Looking for a food bank? It got a lot easier


The Thierer Family Foundation, an organization that helps nonprofits achieve greater impact through technology, announced on October 25 that the Vivery platform is now available to all US food banks and pantries.

The Greater Chicago Food Depository has been using the platform for about a year and is reporting significant progress, Crain’s Chicago Business reported. The report comes amid a holiday season marked by rising food prices and economic uncertainty, causing demand for local pantries to soar.

The Vivery online platform is designed “to help members of their communities easily find and access the right food, social programs and services nearby in the ongoing fight against food insecurity,” they said. Thierer officials in a press release. Thierer developed Vivery in partnership with the Food Depot in 2020.

Anyone looking for a food bank or food pantry that is part of the Greater Chicago Food Depository Network can visit chicago foodbank.org, where they will be directed to an interactive map of locations. A recent search for food banks and pantries within five miles of Austin returned 85 results.

“Most people looking for food aid start online,” Thierer officials said. “Yet food banks and pantries often lack the resources to sufficiently create and maintain an accurate online presence, or use outdated search tools limited to a simple postcode or address search. Current search tools may direct users to the nearest food provider, but not necessarily to the program or community resource that best suits their needs.

A screenshot of the Greater Chicago Food Depository’s interactive map to find free groceries or a hot meal at a food pantry, soup kitchen, shelter or mobile distribution in Chicago and Cook County .

Food depot officials said that since replacing their old tool with Vivery more than a year ago, they’ve seen an increase in engagement. The platform features an improved foraging map, better search filters, Spanish language search and improved analytics, they said.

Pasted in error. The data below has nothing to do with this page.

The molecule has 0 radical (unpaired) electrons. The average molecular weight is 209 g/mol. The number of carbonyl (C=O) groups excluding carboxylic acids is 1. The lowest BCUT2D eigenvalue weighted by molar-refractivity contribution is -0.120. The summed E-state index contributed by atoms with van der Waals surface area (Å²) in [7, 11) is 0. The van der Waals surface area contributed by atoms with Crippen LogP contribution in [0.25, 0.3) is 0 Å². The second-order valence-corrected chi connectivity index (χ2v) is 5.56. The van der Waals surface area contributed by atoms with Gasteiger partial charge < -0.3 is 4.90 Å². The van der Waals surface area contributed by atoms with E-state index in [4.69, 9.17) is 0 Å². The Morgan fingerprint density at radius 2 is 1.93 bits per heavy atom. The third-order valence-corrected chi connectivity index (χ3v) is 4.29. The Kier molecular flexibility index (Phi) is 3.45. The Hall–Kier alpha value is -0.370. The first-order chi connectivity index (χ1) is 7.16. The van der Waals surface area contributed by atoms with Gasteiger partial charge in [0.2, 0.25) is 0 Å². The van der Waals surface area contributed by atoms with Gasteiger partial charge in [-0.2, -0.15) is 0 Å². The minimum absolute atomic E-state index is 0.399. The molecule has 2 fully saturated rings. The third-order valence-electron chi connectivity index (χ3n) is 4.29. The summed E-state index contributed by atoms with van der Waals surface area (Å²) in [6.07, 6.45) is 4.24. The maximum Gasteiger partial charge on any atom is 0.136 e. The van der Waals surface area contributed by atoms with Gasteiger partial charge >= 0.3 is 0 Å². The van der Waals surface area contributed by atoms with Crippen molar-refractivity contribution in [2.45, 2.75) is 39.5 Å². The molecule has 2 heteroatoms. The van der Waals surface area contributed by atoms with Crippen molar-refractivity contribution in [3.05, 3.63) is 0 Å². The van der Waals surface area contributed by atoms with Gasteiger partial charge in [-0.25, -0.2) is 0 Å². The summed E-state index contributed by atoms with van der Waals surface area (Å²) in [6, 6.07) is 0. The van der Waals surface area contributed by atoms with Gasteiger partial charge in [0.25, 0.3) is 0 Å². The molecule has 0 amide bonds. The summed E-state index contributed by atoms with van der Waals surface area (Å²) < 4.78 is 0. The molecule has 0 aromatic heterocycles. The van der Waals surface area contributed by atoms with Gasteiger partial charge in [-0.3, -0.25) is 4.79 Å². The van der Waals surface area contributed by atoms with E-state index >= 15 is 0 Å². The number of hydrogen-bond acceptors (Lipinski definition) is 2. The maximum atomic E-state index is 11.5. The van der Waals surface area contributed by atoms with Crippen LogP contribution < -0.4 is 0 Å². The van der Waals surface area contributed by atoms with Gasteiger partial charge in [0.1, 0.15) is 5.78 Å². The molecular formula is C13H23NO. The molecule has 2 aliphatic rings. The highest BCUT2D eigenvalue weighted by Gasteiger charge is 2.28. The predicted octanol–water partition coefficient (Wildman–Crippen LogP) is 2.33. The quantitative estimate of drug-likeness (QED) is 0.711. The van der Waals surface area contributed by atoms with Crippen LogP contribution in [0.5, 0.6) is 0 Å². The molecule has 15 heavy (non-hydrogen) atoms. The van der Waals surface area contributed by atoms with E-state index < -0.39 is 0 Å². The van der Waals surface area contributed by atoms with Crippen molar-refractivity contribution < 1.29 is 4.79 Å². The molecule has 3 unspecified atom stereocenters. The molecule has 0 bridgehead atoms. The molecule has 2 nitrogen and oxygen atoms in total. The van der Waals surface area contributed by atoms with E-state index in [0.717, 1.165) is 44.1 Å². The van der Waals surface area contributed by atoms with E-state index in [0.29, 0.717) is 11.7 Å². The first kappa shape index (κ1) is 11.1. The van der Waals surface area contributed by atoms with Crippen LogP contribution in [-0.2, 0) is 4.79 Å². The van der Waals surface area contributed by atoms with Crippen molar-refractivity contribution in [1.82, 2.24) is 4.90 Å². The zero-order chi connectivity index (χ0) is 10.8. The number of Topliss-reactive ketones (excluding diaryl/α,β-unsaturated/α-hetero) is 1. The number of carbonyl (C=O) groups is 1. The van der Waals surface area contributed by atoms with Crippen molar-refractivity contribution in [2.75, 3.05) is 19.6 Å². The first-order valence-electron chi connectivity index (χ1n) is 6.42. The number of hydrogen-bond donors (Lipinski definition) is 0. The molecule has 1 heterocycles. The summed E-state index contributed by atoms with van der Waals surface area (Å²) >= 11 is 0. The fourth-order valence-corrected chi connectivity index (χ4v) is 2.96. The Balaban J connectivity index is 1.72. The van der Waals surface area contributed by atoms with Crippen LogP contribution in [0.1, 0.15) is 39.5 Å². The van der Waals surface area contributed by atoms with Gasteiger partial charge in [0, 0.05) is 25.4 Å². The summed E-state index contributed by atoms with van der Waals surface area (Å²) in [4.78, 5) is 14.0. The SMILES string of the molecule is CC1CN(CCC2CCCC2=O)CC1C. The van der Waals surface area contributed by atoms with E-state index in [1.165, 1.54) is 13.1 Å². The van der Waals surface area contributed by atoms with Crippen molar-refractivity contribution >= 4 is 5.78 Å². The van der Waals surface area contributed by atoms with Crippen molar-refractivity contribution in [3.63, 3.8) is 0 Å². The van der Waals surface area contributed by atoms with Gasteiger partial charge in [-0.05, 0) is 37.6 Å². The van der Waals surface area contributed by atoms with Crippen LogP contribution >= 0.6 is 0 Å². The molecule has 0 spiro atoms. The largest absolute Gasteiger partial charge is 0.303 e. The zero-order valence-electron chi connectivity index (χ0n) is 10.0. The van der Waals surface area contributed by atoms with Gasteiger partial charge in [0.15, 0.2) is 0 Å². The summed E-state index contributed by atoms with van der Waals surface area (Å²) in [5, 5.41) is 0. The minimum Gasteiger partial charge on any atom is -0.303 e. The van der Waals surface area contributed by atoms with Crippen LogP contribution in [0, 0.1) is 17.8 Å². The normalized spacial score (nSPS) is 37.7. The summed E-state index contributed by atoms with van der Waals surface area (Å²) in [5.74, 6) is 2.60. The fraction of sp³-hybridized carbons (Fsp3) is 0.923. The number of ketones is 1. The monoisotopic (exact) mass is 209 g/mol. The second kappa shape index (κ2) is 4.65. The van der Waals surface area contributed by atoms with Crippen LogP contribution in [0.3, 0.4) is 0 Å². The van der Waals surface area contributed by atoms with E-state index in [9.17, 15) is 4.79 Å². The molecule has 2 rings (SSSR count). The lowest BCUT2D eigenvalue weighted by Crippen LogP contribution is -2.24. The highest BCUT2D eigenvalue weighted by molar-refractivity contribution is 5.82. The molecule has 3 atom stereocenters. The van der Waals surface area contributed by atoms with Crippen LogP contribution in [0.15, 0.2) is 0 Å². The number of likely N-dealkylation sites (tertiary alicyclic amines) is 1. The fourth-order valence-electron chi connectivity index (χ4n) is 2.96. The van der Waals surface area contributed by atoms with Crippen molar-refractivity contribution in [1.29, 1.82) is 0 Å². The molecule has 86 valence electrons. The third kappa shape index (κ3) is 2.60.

“By focusing on the end-user experience and intentionally focusing on analytics, we can be more responsive to the needs of our community,” said Andy Seikel, chief technology and transformation officer for the food deposit.

“Having seen the improvements firsthand, Vivery is that rare combination of using technology for good that is well positioned to help food banks and pantries really move the needle to eliminate hunger everywhere. the country,” he said.

According to the Food Depository’s 2022 Status Report, 16% of Chicago-area households were food insecure at the start of this year, and 22% of all households with children faced food insecurity. The Food Depository’s network of more than 700 pantries, shelters and pantries served an average of about 350,000 people per month, according to the report.

The Westchester Food Pantry alone served around 10,000 people between January and September this year – a 74% increase from the same period in 2021, Westchester Food Pantry officials reported on their website.

“Our customers received 110 tons of food, which equals 190,000 meals with a retail value of $1.3 million,” they said. “Each customer receives nearly $400 worth of groceries, every time they come to the pantry.”

Gaynor Hall, a spokesperson for the Food Depository, told WGN there “certainly is an increased need” for free food, especially as inflation remains stubbornly high.

USA Today reported on Nov. 1 that “the September Consumer Price Index showed a 21% annual increase for all foods,” including an almost 19% increase in the price of canned fruit, a 17% increase for uncooked poultry, including turkey, and a 32% increase for butter and margarine.

“What we’re hearing from our partners is that inflation and rising food prices are having a negative impact on the people we serve right now,” she said. “It means people and families are struggling to put food on the table.”

Hall said the food depot is spending “twice as much as we paid two years ago,” adding that they are “adapting their strategies” as much as they can.

To access the Food Depot map, visit: chicagosfoodbank.org/find-food/

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